Who Knows?

Who Knows?

Arriving at Ca Va studios, 201 St Vincent Street, Glasgow, in July 1977, I had no idea regarding the experience that was to unfold or what it would lead to.

How could I? Not only had I never set foot in a recording studio previously, I had also never met anyone who had been in a studio even. To say then that it was all something of a novelty would be massively understating the experience of that warm day.

The day passed in a blur all the same, and something like 8 hours later everyone involved sat crammed in the tiny control room, all very chuffed with the results of what had been captured on the magnetic tape on which our first self composed songs were freshly demoed.

The still easy to recall celebrations that followed on throughout that evening in the nearby Queens Street pub, were probably as much about relief as they were about the results. For as exciting as it all was that day, it had been a nerve – wracking experience no less

A few months later we were back at Ca Va and even more excited. There was definitely less nerves and a bit more of a confident swagger about us as we set about demoing the songs that were to set Simple Minds on the very path that we are still on to this day. As before, we had no idea as to how the future would play out as a result of what we created that day.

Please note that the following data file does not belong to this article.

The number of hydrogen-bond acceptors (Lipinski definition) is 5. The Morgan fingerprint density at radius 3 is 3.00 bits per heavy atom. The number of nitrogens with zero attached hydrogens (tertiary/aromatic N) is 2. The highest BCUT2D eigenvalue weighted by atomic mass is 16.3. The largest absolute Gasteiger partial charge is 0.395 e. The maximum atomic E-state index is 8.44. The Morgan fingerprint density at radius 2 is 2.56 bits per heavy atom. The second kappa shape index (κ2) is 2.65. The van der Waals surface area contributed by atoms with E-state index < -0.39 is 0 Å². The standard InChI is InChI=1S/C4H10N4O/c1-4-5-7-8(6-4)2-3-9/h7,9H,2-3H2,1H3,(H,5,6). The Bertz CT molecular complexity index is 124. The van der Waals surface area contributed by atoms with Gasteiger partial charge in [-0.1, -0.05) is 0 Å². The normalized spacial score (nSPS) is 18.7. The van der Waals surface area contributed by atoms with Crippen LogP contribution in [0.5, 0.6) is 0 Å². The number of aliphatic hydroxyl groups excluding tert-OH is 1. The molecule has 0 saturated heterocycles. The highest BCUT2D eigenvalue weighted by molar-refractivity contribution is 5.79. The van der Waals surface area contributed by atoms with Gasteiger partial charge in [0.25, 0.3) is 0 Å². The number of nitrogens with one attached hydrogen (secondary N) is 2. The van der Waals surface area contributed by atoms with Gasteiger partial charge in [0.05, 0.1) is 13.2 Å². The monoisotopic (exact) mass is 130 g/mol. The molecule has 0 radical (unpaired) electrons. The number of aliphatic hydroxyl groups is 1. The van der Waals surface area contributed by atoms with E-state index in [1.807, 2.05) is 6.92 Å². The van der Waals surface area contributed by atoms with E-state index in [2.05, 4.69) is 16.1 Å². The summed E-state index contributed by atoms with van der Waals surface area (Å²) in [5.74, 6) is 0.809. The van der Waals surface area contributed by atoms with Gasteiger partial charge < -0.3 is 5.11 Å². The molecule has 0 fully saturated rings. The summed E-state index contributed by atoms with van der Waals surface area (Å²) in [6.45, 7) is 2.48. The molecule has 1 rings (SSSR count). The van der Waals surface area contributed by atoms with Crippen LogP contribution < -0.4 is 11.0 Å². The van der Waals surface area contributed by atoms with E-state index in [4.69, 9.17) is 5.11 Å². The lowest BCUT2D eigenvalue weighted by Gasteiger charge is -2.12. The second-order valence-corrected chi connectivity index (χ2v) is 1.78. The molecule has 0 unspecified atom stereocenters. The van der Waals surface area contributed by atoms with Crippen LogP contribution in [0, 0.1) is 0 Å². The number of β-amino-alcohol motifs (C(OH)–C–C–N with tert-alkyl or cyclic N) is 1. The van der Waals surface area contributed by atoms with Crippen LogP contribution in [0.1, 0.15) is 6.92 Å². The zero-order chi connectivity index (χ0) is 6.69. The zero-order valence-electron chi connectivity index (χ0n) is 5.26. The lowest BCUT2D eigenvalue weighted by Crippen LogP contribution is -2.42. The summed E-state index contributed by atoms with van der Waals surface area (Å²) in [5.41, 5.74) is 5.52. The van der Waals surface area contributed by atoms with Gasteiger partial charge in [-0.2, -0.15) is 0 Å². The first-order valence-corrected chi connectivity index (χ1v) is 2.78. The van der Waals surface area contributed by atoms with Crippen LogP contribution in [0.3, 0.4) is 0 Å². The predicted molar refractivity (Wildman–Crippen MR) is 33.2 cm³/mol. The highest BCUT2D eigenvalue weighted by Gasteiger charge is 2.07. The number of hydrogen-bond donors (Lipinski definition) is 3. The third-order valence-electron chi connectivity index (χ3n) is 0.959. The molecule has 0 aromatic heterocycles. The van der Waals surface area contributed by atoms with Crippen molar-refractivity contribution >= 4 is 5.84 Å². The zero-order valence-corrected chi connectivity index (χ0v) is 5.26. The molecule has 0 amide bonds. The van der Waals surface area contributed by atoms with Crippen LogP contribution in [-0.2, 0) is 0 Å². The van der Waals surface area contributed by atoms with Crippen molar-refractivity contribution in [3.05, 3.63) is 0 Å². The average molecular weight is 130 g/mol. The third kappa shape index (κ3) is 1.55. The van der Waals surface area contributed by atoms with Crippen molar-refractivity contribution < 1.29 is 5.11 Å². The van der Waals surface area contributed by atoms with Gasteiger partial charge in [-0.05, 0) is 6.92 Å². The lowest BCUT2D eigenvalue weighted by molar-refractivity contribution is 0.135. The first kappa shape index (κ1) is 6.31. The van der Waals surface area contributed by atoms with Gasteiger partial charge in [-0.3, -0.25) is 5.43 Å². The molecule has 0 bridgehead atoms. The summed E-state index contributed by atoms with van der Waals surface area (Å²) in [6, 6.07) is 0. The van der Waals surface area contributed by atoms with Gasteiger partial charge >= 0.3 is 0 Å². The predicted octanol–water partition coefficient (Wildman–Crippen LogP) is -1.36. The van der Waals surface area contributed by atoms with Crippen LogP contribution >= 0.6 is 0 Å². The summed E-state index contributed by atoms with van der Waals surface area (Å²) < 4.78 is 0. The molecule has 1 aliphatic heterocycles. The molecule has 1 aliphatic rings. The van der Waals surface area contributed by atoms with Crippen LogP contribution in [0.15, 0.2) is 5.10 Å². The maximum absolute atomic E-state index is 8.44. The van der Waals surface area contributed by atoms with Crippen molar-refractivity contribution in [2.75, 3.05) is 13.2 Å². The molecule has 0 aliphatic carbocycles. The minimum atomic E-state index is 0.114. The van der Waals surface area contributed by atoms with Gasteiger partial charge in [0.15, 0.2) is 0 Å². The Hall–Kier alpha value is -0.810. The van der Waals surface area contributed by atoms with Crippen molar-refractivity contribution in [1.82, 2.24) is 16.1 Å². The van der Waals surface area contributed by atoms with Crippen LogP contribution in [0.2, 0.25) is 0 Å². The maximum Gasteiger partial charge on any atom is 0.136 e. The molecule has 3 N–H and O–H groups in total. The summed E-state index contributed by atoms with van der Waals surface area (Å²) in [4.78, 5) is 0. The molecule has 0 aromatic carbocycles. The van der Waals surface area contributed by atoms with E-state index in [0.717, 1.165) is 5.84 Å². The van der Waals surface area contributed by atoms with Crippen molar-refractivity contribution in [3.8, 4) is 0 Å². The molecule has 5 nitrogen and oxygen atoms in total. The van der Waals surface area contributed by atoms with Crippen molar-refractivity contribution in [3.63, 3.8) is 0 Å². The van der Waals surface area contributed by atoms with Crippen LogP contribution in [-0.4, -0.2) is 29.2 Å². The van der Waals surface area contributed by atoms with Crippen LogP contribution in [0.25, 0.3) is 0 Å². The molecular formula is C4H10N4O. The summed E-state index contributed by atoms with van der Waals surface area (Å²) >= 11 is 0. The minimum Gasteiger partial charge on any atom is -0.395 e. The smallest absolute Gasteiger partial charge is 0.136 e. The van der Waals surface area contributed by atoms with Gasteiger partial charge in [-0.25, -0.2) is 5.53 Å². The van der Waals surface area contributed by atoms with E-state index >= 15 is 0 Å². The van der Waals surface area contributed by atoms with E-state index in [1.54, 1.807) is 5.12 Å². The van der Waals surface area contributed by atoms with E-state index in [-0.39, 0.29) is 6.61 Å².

And that very much is the state of play currently – as I try to explain to each and every journalist who enquires as to how long I envisage Simple Minds continuing.  “Who knows?” is the genuine answer. It could be another 3 years only? Maybe 5? Possibly 10? Or what the hell, how about 15 then?

No one knows, and that is the only certainty with far too many factors involved to even hazard a credible guess.
No doubt, back in those CaVa days, the idea that anyone with the exception of say Frank Sinatra would still be recording and performing beyond “middle age”, would have seemed hardly likely to us. Now it is increasingly difficult for many to decide where “middle age” even begins and ends.

The way I see it, although inevitably at some point the effects of age would play its part , as it does with everyone. To me the main factor is less with age itself and more about how you are able to keep alive the vibrancy of imagination that is necessary to create, as well as the heart filled desire to want to continue satisfying audiences.

Coincidentally, yesterday I bought David Bowie´s new track. Next month I am looking forward to seeing Kraftwerk on stage. One of the biggest frustrations for me last year was missing out on seeing Patti Smith when she played in Glasgow, and alternately I really cannot wait for the coming summer months when Neil Young tours Europe. The thing that all of the aforementioned have in common, colossal talent aside, is the fact that they are all 65 years old and over.

More personally to me, the greatest thing they have in common currently is that they continue to write and perform (Hopefully Bowie included) with complete disregard for any notion of age. It´s great to witness them continue as classily as they do, all very inspiring to Simple Minds.

Jim Kerr